We are all guilty of letting frustration build up. Some of us let them grow until we blow up others just turn and walk away. Most of us do not like confrontation on the things in life that are important. I can argue the paint off the wall on some subjects, but when you have to address things with people you love sometimes we feel it is easier to ignore it and hope it goes away.
It rarely goes away. I am beginning to see how well the enemy uses frustration to cause division. If my husband and I are frustrated about things, we are not as engaged with one another. What happens when we get frustrated at church? When I am frustrated with one of my son’s…it can look a bit like a tantrum. No matter the venue, frustration generally results in communication breakdowns.
I have seen it happen more times than I care to recall in the Body of Christ. People let things build up and begin taking offense to the tiniest things and then next thing you now people start to abandon ship. Many times this happens just as the church was about to see phenomenal growth or revival…or both.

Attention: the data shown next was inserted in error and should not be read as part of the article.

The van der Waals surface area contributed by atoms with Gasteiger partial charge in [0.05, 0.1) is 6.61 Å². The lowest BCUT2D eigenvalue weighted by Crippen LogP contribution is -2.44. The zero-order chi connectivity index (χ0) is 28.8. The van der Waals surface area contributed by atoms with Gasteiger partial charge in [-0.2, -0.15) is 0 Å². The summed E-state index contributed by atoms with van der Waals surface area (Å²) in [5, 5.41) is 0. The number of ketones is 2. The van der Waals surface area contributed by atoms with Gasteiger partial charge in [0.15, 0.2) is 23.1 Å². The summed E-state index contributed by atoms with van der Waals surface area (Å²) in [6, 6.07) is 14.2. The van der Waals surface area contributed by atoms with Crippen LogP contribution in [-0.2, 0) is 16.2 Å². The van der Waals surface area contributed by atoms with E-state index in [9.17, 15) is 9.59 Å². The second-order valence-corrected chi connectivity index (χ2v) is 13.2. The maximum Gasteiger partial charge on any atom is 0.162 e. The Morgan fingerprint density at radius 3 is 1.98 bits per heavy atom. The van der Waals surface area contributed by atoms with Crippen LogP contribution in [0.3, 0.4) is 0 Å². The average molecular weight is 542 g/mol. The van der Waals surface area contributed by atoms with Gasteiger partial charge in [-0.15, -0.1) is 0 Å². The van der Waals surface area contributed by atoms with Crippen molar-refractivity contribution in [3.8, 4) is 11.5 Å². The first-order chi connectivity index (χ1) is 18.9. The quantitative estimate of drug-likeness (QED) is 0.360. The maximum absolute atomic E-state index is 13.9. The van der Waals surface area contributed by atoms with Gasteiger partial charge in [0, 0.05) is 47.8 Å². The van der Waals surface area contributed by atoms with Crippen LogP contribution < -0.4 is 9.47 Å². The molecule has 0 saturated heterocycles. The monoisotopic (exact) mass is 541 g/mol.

So what do we do? The answer is literally in your hands. Read your Bible and pray about it. A house divided cannot stand. Ask God to help you be part of the solution and to give you grace as you address the frustrations. The frustrations we encounter are opportunities for our faith to grow and for us to stretch a little more toward God. We are more than conquerors so stop tripping of the devil’s stupid tricks. He is a worm and he has no power over God’s children. Rebuke him and thank God for forgiveness. Now extend grace and forgiveness to whomever is frustrating you.
Regardless of your age, education, experience, social standing, job title and so on – we all have room to mature, grow, and improve. Sometimes that requires someone telling us where we dropped the ball and helping us pick the ball up and get back in the game. Sometimes we are the coach, other times the player. Give criticism with mercy and love; receive it with grace and humility.
“To conquer frustration one must remain intensely focused on the outcome not the obstacles.” T.F. Hodge